You may be wondering why Kaberi and I have suddenly turned our attention to Indian cooking. Well, it’s not the first time Kaberi has thought of something less specialised than pure Indian dance – see Kaberi’s Indian dance workout. We’ve been thinking about this cooking webseries for a few months but never quite found the time to launch it. A discussion last month with our friends Martin and Nathalie, which I mentioned in my blog post ‘Food for thought’, spurred us into action.
At the beginning of August, we invited them and our friends Judy and Ian to spend a Sunday evening with us to help us film the first episode. The concept is that Kaberi explains to a maximum of four guests how she is preparing the evening dinner for all of us, including how she allocates her preparation time between the different dishes (a practical detail quite often absent from cooking programmes). The videos and recipes are published on a dedicated Kaberi’s Indian cooking Facebook page, inviting people to post their feedback, photos and experience of making the recipes. The contents of the Facebook page are visible to anyone but only Facebook members are able to ‘Like’ the page and contribute to it.
If nothing else, we would spend a series of pleasant evenings in the company of our friends preparing and eating original, Indian food. However, we hope that the series will find an audience, whether among non-Indians interested in learning how to make quick, healthy Indian food or among expatriate Indians in search of ways to recreate familiar dishes in unfamiliar surroundings.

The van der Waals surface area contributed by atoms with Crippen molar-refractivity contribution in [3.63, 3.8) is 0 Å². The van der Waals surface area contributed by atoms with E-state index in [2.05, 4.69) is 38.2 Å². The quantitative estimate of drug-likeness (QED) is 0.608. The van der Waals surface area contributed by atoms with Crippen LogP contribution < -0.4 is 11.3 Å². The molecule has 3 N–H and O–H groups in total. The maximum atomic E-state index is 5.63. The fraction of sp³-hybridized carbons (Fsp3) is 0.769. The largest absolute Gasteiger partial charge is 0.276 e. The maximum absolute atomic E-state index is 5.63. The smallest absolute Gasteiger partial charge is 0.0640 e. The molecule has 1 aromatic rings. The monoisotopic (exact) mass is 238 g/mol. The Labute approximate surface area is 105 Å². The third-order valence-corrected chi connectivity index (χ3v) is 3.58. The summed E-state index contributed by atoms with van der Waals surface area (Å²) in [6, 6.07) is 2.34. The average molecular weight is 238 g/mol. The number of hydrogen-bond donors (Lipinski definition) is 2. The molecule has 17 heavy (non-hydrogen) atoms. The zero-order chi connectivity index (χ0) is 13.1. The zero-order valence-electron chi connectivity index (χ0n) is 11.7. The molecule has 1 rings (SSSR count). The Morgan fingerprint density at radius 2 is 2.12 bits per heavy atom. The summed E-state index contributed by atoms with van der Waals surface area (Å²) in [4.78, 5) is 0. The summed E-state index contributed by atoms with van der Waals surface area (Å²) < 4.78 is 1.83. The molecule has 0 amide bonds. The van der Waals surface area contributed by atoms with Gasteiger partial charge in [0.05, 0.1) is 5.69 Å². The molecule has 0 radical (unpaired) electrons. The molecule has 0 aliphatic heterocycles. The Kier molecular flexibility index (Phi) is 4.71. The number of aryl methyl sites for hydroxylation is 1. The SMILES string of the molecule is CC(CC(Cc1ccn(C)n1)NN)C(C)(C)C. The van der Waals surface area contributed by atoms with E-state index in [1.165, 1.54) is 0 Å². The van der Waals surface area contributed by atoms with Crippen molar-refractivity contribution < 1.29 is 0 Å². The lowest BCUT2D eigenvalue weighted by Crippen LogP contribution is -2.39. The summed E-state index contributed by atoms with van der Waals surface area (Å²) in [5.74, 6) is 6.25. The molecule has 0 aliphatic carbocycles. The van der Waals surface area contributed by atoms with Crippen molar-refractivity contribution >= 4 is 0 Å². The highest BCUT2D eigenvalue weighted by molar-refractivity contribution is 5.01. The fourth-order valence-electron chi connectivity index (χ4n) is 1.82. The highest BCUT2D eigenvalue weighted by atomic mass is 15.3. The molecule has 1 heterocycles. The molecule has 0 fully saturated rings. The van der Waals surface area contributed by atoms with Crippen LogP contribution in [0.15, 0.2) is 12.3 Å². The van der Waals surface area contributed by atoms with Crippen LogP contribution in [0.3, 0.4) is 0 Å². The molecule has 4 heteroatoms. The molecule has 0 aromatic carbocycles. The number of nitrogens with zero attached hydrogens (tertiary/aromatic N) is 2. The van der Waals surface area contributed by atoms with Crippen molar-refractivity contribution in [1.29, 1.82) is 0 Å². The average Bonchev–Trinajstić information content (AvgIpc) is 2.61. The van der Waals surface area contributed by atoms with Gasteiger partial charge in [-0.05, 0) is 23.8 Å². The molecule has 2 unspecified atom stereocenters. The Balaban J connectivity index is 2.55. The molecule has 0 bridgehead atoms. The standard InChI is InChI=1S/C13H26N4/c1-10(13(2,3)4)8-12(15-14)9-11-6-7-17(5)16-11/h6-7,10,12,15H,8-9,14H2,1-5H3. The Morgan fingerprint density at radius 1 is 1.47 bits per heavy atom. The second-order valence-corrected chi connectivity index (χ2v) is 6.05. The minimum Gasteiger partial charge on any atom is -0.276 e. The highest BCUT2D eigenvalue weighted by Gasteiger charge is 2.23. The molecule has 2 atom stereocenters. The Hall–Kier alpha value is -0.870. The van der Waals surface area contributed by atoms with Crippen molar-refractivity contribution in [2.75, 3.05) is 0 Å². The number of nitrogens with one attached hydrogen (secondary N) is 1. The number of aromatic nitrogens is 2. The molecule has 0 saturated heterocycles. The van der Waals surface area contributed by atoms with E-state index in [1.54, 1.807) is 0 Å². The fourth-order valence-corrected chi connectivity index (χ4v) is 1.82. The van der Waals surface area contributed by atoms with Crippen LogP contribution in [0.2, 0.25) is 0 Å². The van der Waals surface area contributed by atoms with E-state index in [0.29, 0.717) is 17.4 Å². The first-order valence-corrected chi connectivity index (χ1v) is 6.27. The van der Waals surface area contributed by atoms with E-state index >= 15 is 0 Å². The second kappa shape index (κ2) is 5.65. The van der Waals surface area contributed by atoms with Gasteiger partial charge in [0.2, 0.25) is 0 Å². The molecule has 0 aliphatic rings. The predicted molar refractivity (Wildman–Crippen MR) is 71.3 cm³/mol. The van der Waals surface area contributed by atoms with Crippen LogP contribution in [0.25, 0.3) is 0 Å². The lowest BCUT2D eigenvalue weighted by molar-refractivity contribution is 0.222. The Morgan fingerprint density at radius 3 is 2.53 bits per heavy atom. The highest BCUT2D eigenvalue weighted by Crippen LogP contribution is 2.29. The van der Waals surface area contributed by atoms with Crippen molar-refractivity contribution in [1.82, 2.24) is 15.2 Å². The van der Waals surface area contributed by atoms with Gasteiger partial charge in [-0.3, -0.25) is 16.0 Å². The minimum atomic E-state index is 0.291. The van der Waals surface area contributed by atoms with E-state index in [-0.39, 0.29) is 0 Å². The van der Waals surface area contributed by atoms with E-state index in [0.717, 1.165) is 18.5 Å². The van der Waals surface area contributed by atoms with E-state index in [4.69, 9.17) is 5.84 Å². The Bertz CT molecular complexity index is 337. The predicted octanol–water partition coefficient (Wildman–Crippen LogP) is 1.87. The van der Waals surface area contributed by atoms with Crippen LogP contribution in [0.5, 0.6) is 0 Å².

Kaberi wants to use the series to pass the message that not all Indian food is served with a rich, heavy sauce – a practical shortcut taken by many Indian restaurants outside India – or so hot as to require a fire extinguisher to hose down the remains of your taste buds after the meal. From the initial feedback on the Facebook page, we’ve realised that the series will be of particular interest to those who relocate outside India whether for work or after marrying – an experience Kaberi went through herself, as documented in my short film Adapting.
We already have two HD cameras since filming Shyama, which we’ve been using to film the Shyama podcast series. Having seen in Gerd Leonhard’s presentation about the future of film and cinema that the HD video capabilities of the iPhone 4 have already been used to make a short film, we used my iPhone 4 as a third HD camera. With one camera on a tripod, the iPhone 4 mounted discreetly in a serviette holder on top of the microwave oven (you’ll spot it if you look very carefully in the video), and the other camera on a Steadicam Merlin, we covered all angles of the worktop and cooking area, while following the action and explanations.
Then, editing with Final Cut Pro and titling using Motion, as well as composing and recording the title music using Logic Pro, Soundtrack Pro and a couple of the Indian instruments I play, we have arrived at episode 1 of the webseries. As you will see, it’s around 30 minutes, divided into two parts of just under 15 minutes each. Apart from recognising that people have limited time these days, this fits within YouTube’s recently increased upload limit, as well as Facebook’s slightly longer limit of 20 minutes. Episode 2, which we filmed last weekend, should require less time and effort to complete!